In the twinkling between casting her damsel nymph forth and its alighting on the water, the world falls away. Go, Dot, Go. The extraneous noise of the present recedes for the moment — all that's been weighing her down — not just the pressure of her every move being filmed, but all the rest of it: the undulating grief; the shift work of worry over the family; Rory, the dog she's supposed to be providing a forever home to, regardless of rarely being in it; the anxiety over the daily news cycle; the uncertainty of hosting the show — a task she is uniquely unqualified for.

When first we met RayAnne Dahl in "Fishing with RayAnne," she had been made permanent host of a public television show featuring women who fish. To the surprise of this 34-year-old who spent 10 years on the professional fishing circuit, she is good at doing interviews because she shuts up and lets her guests talk.

She's dealing with her alcoholic father, Big Rick, and her out-there mother is often gone, leading tours for post-menopausal women. RayAnne's beloved grandmother, Dot, who she considers her conscience, is living in Florida. And she has to keep her hunky sponsor, Hal, away from her odd family.

Sarah Stonich, author of popular novels such as "Vacationland, "The Ice Chorus," and "Laurentian Divide," wrote "Fishing with RayAnne" in 2015 under the pen name Ava Finch.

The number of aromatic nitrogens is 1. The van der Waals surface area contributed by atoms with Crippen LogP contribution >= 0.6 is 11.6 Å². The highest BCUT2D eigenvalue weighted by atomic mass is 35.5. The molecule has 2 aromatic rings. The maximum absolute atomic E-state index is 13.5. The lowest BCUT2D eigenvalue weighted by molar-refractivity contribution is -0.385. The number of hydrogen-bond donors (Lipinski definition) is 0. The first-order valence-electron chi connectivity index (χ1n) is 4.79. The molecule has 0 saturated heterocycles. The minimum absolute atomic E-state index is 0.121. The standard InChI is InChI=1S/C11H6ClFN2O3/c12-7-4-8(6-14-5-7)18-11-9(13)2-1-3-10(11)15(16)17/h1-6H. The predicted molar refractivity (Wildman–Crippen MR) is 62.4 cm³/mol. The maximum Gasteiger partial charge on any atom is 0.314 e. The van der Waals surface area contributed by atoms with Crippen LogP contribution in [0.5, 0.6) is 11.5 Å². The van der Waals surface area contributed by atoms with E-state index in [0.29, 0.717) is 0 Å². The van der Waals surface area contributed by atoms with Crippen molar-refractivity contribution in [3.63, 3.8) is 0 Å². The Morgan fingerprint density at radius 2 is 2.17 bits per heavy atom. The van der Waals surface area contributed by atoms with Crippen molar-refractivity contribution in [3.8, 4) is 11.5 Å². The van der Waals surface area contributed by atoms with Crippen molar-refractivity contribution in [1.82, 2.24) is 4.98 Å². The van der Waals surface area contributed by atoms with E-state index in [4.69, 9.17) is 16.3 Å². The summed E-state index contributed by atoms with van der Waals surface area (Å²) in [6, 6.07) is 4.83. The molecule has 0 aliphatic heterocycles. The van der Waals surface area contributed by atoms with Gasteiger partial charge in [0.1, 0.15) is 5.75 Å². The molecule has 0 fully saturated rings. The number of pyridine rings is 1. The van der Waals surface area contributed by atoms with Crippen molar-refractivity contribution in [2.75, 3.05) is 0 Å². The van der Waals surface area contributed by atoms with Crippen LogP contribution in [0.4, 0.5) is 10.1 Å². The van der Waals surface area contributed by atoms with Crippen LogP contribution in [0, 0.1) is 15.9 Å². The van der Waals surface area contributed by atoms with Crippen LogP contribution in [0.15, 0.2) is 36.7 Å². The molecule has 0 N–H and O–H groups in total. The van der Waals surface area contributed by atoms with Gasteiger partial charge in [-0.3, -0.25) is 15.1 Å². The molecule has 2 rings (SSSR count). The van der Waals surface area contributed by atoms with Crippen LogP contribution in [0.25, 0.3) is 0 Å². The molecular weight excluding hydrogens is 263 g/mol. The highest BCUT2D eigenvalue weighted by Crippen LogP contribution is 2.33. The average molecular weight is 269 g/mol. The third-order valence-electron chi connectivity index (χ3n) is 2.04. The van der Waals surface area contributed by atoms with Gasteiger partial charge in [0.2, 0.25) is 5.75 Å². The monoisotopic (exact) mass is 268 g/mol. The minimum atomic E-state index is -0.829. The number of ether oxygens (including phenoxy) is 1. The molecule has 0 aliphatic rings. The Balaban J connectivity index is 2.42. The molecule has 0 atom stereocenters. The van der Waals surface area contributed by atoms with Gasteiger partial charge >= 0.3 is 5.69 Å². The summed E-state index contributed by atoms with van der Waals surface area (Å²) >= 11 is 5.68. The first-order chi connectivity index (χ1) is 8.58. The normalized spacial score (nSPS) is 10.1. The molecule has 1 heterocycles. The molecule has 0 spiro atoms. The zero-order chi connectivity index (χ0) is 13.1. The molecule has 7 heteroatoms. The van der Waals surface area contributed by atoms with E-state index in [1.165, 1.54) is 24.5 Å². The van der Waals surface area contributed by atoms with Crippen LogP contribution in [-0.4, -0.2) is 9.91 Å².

In "Reeling," it's a year later and things are better and worse for RayAnne in this touching/funny novel by an author who grew up in Proctor, Duluth and Minneapolis.

Ray and her friend and producer Cassi have shaped the fishing show so well the bosses give them a big budget to travel to New Zealand to interview women who fish. She and Hal are involved, but she can't bring herself to tell him she loves him, although she can say it to her dog, Rory.

Most of all, RayAnne is grieving the death of Dot, who tried to killed herself so she wouldn't linger with cancer. She did die eventually but RayAnne keeps seeing her — and talking to her — even in New Zealand. Dot explains that's because Ray put a few of Dot's ashes in a cosmetic jar to scatter in the beautiful little country so Dot followed her there, often giving her advice by showing up on the car's screen or other odd places.